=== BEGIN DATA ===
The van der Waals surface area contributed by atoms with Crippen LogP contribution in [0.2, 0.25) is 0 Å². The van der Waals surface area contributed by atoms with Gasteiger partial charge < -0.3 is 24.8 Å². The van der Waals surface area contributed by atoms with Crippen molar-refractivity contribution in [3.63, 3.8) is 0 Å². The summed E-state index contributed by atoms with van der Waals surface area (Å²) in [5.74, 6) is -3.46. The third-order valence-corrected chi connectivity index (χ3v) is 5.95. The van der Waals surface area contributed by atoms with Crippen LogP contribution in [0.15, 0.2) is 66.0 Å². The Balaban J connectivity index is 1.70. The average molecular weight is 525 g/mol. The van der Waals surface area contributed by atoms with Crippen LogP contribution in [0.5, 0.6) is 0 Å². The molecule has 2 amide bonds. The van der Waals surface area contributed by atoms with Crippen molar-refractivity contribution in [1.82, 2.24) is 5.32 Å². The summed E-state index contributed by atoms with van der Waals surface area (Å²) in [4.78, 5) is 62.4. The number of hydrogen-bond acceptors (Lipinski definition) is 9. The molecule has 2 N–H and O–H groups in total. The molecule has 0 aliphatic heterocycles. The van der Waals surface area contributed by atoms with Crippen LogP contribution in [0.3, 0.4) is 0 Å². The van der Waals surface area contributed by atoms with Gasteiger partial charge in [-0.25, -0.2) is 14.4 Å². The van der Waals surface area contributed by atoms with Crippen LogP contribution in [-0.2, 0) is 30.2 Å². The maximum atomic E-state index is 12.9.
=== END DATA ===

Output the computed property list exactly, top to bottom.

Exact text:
The van der Waals surface area contributed by atoms with Crippen LogP contribution in [0.2, 0.25) is 0 Å². The van der Waals surface area contributed by atoms with Gasteiger partial charge < -0.3 is 24.8 Å². The van der Waals surface area contributed by atoms with Crippen molar-refractivity contribution in [3.63, 3.8) is 0 Å². The summed E-state index contributed by atoms with van der Waals surface area (Å²) in [5.74, 6) is -3.46. The third-order valence-corrected chi connectivity index (χ3v) is 5.95. The van der Waals surface area contributed by atoms with Crippen LogP contribution in [0.15, 0.2) is 66.0 Å². The Balaban J connectivity index is 1.70. The average molecular weight is 525 g/mol. The van der Waals surface area contributed by atoms with Crippen LogP contribution in [0.5, 0.6) is 0 Å². The molecule has 2 amide bonds. The van der Waals surface area contributed by atoms with Crippen molar-refractivity contribution in [1.82, 2.24) is 5.32 Å². The summed E-state index contributed by atoms with van der Waals surface area (Å²) in [4.78, 5) is 62.4. The number of hydrogen-bond acceptors (Lipinski definition) is 9. The molecule has 2 N–H and O–H groups in total. The molecule has 0 aliphatic heterocycles. The van der Waals surface area contributed by atoms with Crippen LogP contribution in [0.3, 0.4) is 0 Å². The van der Waals surface area contributed by atoms with Gasteiger partial charge in [-0.25, -0.2) is 14.4 Å². The van der Waals surface area contributed by atoms with Crippen LogP contribution in [-0.2, 0) is 30.2 Å². The maximum atomic E-state index is 12.9.